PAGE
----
27 & 28 Aug. Barnesville, Minnesota

The website says it all: “Two days of ‘spud’riffic fun during the annual Potato Days Festival”. (such a creative explanation haha)
Who doesn’t love a weekend of carbs? While you guzzle different potato products (I’m sure garlic fries are in there somewhere – they are big over here) you can participate in some of these events:

Mashed potato sculpture contest • Mashed potato wrestling competition • Mashed potato eating contest • Potato Picking Contest • Potato Peeling Contest • Sewing & Stacking Contest • Mr. & Mrs. Potato Head • Potato Sack Fashion Show

Needless to say: If you hate potatoes, don’t go.

potato days festival

Left to right: Participant in the Potato Sack Fashion competition; Mashed potato wrestling; Contestant in the sew and stack potato competition. Source:

4 – 8 Aug. Montana
 (great website name right?!) 

Yip, you’re thinking the same thing as me: why, oh why? Well apparently over 15 000 people enjoy eating deep-fried bull testicles. Here over 2½ tons of deep-fried bull testicles are consumed by attendees. At the same time, according to the delightfully designed website you can enjoy watching or participating in a wet t-shirt contest, hairy chest competition and a bull chip throwing competition. (Word of advice: Whatever you do, stay away from the photo section on the website- unless you want to see a lot of naked old people- I couldn’t stay long enough to find a picture of people eating bull’s testicles!)

Some added information that might make you want to go (or stay very far away) :
“Express yourself! Adults only! Stay over in your tent or RV. Free Wi-Fi.”
One can only imagine the type of people at this event! (Definitely adults only).

testicle festival

2-4 July. Roswell, New Mexico

This is one event that Hollywood has managed to include in quite a few movies, so I had heard of it before (as I am sure a lot of other people have). The town of Roswell is well known for it’s association with aliens after the alleged sighting of a UFO in 1947. Since then, the subject has been one of extreme controversy with the United States Armed Forces saying that the debris was from an experimental surveillance balloon from a classified programme. There are a collection of people (many who attend the festival) who believe that the debris was part of an alien craft and that the military were simply trying to cover the whole situation up. Here is how they describe the incident on the festivals website:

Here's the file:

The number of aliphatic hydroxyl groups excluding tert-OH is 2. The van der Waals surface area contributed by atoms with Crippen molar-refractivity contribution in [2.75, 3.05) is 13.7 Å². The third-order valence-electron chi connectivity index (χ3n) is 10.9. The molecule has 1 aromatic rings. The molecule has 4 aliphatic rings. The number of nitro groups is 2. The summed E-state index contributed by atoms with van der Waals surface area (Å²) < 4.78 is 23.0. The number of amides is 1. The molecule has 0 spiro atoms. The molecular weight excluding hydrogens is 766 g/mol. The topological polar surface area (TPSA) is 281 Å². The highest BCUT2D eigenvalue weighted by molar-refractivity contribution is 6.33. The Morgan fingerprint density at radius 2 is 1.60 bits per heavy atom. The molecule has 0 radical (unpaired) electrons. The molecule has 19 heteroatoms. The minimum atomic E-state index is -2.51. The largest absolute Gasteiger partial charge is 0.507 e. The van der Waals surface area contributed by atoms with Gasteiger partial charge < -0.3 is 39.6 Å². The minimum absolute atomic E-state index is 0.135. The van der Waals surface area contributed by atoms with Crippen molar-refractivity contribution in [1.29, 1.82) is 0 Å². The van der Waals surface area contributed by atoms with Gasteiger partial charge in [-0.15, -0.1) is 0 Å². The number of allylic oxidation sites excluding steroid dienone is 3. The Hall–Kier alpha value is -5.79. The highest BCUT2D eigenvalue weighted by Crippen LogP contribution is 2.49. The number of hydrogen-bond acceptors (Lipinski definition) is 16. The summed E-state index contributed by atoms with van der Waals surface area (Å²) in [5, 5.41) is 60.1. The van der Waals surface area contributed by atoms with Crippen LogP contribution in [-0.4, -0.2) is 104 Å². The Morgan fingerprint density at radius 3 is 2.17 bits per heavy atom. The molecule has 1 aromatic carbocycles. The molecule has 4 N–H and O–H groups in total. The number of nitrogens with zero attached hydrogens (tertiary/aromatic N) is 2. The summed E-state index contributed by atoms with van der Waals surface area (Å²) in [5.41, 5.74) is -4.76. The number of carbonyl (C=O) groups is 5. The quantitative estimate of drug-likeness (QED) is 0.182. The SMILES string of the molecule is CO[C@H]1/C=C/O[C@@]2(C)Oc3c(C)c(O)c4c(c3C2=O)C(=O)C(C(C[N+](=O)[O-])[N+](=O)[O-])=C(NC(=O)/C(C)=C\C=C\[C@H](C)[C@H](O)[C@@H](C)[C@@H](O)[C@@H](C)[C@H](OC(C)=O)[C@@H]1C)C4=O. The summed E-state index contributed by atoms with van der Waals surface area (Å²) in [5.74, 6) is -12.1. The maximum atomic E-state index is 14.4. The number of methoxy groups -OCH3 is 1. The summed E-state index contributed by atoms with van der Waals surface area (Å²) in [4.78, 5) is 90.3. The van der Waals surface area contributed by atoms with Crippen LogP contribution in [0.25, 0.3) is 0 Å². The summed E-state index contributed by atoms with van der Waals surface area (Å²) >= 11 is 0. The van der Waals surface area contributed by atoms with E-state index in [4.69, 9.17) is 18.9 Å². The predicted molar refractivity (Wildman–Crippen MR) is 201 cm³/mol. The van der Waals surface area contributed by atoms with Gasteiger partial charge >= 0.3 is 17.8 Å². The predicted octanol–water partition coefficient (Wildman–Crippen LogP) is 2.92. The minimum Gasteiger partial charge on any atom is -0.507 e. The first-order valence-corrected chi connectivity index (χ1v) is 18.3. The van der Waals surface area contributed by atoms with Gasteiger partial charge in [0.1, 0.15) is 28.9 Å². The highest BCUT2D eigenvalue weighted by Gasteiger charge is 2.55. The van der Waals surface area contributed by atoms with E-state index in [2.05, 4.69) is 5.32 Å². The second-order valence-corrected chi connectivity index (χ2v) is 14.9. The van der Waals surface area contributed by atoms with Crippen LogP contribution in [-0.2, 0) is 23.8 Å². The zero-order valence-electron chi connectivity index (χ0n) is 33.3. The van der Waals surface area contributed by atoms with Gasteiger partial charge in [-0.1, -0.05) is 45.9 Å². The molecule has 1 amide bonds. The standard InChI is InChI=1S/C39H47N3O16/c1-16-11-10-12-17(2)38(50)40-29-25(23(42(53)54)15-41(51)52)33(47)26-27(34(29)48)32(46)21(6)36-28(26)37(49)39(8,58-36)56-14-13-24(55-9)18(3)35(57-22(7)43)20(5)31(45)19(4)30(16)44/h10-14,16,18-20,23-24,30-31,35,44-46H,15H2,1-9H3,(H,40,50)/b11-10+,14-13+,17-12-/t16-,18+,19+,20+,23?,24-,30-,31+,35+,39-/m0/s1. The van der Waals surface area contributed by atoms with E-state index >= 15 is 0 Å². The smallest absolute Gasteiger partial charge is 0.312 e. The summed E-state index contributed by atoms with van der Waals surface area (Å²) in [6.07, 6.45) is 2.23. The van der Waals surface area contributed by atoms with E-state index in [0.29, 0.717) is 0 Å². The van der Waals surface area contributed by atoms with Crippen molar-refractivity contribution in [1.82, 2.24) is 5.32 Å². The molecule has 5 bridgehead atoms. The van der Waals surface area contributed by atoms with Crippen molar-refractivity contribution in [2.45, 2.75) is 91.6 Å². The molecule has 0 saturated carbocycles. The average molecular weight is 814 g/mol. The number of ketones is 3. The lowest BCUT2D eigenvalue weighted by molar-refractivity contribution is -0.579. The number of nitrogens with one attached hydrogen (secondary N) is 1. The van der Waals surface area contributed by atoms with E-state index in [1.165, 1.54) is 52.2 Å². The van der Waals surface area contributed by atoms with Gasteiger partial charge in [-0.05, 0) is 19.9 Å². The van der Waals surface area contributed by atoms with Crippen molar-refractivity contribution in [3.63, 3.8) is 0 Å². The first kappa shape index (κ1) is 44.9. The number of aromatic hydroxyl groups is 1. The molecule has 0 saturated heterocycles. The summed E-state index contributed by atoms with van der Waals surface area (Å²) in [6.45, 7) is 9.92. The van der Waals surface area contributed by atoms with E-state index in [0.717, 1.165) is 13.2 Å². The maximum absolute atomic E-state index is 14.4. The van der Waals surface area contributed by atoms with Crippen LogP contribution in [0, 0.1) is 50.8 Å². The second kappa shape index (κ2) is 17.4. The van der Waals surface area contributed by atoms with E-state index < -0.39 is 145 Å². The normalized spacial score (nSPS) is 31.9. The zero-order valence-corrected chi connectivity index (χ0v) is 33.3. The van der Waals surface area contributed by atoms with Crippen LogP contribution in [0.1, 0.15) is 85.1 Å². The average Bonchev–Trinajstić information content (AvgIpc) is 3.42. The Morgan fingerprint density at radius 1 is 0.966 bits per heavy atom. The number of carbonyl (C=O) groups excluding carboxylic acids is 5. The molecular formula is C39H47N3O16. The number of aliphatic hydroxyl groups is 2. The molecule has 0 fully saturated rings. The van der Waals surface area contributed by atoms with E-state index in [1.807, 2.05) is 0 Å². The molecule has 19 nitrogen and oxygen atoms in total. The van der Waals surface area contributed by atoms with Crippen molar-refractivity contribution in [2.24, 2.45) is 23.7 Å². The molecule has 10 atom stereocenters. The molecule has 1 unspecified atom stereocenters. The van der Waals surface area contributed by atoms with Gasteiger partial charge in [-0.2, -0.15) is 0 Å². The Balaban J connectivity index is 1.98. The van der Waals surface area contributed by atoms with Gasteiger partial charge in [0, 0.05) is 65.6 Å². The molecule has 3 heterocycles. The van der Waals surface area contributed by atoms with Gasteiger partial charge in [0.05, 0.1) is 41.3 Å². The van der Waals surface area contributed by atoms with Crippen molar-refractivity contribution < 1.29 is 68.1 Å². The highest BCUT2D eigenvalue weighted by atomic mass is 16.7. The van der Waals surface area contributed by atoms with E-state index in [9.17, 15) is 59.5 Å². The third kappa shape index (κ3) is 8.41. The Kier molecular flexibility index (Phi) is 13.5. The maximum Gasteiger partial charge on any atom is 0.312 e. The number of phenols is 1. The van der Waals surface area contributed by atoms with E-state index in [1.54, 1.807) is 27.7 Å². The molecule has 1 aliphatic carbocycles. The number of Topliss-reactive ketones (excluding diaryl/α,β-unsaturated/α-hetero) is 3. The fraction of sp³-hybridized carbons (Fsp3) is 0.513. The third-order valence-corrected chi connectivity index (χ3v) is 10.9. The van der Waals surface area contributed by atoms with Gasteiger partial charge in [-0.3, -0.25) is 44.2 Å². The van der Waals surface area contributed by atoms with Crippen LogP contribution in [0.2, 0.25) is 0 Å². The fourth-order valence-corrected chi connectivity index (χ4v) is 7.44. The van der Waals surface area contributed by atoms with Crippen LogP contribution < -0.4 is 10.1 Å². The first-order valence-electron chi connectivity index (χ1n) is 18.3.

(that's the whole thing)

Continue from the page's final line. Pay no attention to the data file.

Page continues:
In early July, 1947, a mysterious object crashed on a ranch 30 miles north of Roswell. The Roswell Army Air Field (RAAF) issued a statement claiming to have recovered a crashed “flying disk.”  An article ran on the front page of the Roswell Daily Record and the next day, RAAF changed its statement to say that the object was a weather balloon, not a flying disk as they previously reported.  This revised statement sparked immediate controversy and has continued to be a topic of debate more than 60 years later.”

At the festival, thousands of alien enthusiasts come together dressed in all sorts of costumes and enjoy activities like costume competitions, recreational skateboarding, live music, a museum and lectures. The costume competition is for both humans and pets (best pet wins $50!) and if you’re wearing a costume you’re welcome to partake in the light parade where you ride around on ‘alien spaceships’.